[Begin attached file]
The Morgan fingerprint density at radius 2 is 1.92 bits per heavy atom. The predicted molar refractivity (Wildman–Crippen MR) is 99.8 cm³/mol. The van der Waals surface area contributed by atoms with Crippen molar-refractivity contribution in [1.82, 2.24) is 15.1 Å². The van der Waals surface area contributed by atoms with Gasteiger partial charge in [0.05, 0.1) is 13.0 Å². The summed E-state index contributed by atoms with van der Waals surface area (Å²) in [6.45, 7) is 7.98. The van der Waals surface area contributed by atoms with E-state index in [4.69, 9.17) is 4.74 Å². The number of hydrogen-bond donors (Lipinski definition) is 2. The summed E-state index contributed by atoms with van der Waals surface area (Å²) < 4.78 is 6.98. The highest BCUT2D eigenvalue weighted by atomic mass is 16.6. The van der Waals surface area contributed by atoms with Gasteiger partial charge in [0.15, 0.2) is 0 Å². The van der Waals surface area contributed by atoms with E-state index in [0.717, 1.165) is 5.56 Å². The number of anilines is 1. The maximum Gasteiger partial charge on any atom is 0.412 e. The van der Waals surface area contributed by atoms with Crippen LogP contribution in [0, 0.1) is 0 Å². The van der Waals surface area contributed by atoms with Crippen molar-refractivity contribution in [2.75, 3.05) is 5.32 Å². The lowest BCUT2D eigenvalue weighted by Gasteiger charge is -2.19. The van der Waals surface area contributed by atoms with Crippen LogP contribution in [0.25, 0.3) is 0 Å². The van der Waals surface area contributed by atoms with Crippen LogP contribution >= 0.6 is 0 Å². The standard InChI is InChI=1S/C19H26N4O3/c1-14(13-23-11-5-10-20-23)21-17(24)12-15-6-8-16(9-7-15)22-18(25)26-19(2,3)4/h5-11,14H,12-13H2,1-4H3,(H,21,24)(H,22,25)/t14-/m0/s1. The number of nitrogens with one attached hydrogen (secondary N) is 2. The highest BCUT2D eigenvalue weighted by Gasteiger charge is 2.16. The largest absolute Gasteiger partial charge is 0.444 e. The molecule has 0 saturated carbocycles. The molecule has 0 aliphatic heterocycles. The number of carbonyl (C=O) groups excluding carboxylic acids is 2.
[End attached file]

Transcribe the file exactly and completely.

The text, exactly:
The Morgan fingerprint density at radius 2 is 1.92 bits per heavy atom. The predicted molar refractivity (Wildman–Crippen MR) is 99.8 cm³/mol. The van der Waals surface area contributed by atoms with Crippen molar-refractivity contribution in [1.82, 2.24) is 15.1 Å². The van der Waals surface area contributed by atoms with Gasteiger partial charge in [0.05, 0.1) is 13.0 Å². The summed E-state index contributed by atoms with van der Waals surface area (Å²) in [6.45, 7) is 7.98. The van der Waals surface area contributed by atoms with E-state index in [4.69, 9.17) is 4.74 Å². The number of hydrogen-bond donors (Lipinski definition) is 2. The summed E-state index contributed by atoms with van der Waals surface area (Å²) < 4.78 is 6.98. The highest BCUT2D eigenvalue weighted by atomic mass is 16.6. The van der Waals surface area contributed by atoms with Gasteiger partial charge in [0.15, 0.2) is 0 Å². The van der Waals surface area contributed by atoms with E-state index in [0.717, 1.165) is 5.56 Å². The number of anilines is 1. The maximum Gasteiger partial charge on any atom is 0.412 e. The van der Waals surface area contributed by atoms with Crippen LogP contribution in [0, 0.1) is 0 Å². The van der Waals surface area contributed by atoms with Crippen molar-refractivity contribution in [2.75, 3.05) is 5.32 Å². The lowest BCUT2D eigenvalue weighted by Gasteiger charge is -2.19. The van der Waals surface area contributed by atoms with Crippen LogP contribution in [0.25, 0.3) is 0 Å². The van der Waals surface area contributed by atoms with Crippen LogP contribution >= 0.6 is 0 Å². The standard InChI is InChI=1S/C19H26N4O3/c1-14(13-23-11-5-10-20-23)21-17(24)12-15-6-8-16(9-7-15)22-18(25)26-19(2,3)4/h5-11,14H,12-13H2,1-4H3,(H,21,24)(H,22,25)/t14-/m0/s1. The number of nitrogens with one attached hydrogen (secondary N) is 2. The highest BCUT2D eigenvalue weighted by Gasteiger charge is 2.16. The largest absolute Gasteiger partial charge is 0.444 e. The molecule has 0 saturated carbocycles. The molecule has 0 aliphatic heterocycles. The number of carbonyl (C=O) groups excluding carboxylic acids is 2.